Australian movies began to be regarded highly abroad as well as at home. Walkabout (1971) premiered at the Cannes Film Festival. The Adventures of Barry McKenzie (1972) was the first movie to achieve over A$1,000,000 at the Australian box office. Production was booming suddenly, and some movies proved bulletproof; such was the scarcity of homegrown content in the Sixties that this resurgence also brought back audiences in droves. The New Wave revitalised and democratised the industry, leading to startling, indisputably Australian movies being made such as The Cars That Ate Paris (1974) and Sunday Too Far Away (1975). The so-called Ozploitation movement also saw highly individual movies being released, movies such as Alvin Purple (1973) and Inn of the Damned (1975). And there was a further sub-genre of Australian movies dubbed “outback gothic”, where survival in harsh situations or locations were a vital element of the plot or story. And Australia’s first animated movie was released: Marco Polo Jr. Versus the Red Dragon (1972). It seemed at last that there was something for everyone, both at home and abroad.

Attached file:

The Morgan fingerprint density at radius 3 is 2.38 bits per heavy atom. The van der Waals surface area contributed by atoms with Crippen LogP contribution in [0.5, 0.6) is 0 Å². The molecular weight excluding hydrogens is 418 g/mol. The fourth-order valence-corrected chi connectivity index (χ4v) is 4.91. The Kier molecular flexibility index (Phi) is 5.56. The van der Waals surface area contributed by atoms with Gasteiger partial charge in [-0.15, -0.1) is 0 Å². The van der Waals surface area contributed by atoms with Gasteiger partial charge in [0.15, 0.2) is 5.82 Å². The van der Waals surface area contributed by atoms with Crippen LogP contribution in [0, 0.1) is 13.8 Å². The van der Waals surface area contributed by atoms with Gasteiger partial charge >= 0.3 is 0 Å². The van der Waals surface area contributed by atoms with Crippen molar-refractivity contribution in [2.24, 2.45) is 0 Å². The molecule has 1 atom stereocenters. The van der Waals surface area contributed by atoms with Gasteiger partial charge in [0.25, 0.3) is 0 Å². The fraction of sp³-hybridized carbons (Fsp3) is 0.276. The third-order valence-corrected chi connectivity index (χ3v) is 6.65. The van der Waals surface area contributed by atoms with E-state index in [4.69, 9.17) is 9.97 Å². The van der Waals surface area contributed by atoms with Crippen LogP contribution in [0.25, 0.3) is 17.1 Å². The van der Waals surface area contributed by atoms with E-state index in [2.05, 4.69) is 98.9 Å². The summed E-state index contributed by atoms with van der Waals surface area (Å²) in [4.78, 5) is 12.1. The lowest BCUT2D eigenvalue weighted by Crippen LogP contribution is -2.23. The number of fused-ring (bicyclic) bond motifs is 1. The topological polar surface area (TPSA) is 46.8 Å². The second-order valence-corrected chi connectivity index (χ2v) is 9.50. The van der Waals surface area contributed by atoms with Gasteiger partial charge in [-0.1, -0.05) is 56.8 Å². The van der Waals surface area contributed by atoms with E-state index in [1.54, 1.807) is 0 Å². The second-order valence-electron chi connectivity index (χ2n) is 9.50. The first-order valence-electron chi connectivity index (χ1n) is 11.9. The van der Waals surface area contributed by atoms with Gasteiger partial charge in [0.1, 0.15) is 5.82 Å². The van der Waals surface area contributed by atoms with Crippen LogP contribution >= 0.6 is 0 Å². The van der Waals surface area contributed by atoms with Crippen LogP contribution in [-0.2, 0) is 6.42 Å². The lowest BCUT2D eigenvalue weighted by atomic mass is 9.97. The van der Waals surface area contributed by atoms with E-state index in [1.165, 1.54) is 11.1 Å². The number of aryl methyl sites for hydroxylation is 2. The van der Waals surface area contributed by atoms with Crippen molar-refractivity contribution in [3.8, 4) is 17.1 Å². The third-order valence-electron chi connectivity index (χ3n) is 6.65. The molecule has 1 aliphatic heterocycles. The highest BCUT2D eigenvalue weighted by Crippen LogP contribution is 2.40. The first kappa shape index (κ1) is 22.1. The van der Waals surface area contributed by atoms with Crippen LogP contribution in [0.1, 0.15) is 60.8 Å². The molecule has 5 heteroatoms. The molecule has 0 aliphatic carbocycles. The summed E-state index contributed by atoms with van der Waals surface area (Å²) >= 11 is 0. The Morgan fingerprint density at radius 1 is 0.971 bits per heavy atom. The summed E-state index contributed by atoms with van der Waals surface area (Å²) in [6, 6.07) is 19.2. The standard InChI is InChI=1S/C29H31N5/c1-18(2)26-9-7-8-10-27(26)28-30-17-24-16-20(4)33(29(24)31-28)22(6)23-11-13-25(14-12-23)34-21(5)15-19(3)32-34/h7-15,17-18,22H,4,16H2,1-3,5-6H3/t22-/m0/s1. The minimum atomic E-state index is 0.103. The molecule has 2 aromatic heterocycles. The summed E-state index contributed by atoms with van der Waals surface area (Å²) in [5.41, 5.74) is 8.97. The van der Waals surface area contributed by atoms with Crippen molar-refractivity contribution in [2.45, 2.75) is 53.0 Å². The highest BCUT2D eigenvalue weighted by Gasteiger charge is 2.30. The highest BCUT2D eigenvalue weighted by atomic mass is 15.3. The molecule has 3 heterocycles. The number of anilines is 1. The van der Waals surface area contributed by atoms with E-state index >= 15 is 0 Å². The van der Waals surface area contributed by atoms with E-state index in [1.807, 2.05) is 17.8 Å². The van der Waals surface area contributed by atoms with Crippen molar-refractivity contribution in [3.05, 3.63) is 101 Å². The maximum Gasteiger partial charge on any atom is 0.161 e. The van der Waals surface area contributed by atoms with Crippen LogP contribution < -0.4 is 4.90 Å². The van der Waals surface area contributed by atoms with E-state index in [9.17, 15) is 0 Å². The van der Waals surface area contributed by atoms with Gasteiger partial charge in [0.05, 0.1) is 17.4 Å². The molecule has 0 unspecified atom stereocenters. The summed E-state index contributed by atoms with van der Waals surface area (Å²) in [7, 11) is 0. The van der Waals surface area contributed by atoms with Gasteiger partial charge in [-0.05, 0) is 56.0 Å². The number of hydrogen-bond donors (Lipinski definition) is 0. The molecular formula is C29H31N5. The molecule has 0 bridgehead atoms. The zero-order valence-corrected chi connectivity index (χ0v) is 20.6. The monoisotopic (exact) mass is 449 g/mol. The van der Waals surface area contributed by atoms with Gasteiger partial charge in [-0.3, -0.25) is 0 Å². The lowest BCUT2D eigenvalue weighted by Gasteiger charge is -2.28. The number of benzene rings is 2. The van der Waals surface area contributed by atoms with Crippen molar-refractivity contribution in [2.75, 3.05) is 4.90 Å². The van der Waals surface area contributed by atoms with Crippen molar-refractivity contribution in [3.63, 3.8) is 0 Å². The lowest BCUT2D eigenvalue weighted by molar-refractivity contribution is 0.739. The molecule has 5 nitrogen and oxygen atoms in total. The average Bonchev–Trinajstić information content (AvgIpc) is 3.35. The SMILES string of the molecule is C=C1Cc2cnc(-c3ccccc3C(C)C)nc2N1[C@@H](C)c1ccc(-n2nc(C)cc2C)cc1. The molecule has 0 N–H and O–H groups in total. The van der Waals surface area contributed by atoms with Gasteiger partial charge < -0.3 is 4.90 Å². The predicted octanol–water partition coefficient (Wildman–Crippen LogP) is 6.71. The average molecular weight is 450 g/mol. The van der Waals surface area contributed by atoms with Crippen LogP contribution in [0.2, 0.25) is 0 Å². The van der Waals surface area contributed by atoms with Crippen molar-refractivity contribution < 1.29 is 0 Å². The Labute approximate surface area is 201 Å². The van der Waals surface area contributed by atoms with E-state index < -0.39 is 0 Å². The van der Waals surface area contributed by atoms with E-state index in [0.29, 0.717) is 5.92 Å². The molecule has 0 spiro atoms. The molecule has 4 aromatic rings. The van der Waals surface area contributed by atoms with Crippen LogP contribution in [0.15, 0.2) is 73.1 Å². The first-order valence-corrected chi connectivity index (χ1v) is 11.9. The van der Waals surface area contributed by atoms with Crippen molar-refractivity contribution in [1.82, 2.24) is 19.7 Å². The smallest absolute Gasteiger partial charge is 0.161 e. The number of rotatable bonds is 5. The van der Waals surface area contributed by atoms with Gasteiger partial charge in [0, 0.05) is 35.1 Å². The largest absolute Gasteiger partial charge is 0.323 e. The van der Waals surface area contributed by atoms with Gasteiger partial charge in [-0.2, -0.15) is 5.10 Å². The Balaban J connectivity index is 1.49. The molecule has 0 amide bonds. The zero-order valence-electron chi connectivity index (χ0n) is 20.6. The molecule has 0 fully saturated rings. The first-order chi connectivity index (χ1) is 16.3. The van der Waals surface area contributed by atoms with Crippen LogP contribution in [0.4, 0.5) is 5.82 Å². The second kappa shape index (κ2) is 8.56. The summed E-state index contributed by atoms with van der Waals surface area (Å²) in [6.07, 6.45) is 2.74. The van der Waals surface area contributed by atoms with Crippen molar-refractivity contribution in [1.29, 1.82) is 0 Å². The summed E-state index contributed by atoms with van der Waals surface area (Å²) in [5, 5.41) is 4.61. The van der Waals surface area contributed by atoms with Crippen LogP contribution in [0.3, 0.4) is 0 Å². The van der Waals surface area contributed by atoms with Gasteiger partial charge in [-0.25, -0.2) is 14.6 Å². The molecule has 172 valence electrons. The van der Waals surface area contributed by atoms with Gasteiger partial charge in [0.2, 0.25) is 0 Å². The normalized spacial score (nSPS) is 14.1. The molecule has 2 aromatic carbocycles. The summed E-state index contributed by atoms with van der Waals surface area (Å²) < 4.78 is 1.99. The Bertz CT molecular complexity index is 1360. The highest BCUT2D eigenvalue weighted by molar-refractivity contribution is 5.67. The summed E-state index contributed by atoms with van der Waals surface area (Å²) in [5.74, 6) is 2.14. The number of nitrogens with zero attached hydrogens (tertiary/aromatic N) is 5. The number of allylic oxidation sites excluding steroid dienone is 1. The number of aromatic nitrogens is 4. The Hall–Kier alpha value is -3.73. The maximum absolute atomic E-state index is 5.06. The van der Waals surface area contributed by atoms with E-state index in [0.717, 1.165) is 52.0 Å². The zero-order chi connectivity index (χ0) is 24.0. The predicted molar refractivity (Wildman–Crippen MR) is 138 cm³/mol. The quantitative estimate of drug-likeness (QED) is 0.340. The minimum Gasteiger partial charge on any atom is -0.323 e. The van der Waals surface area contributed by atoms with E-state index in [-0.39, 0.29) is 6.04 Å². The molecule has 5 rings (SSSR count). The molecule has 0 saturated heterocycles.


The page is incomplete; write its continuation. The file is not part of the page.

Australian movie makers also began looking to their own history and began to make forays into the darker moments of its colonial past. Though it wasn’t based on a true story (though it certainly felt like it), Picnic at Hanging Rock (1975) explored class and social distinctions of the era it depicted through the prism of a girls’ school. Eliza Fraser (1976), though ostensibly a bawdy romp, still had some pertinent things to say about early colonialism and the hardships involved. But one of the most powerful movies to be made during the Seventies, and one that explored themes of Aboriginal exploitation, was the industry’s first determined effort to fully address the issue of the country’s indigenous racism.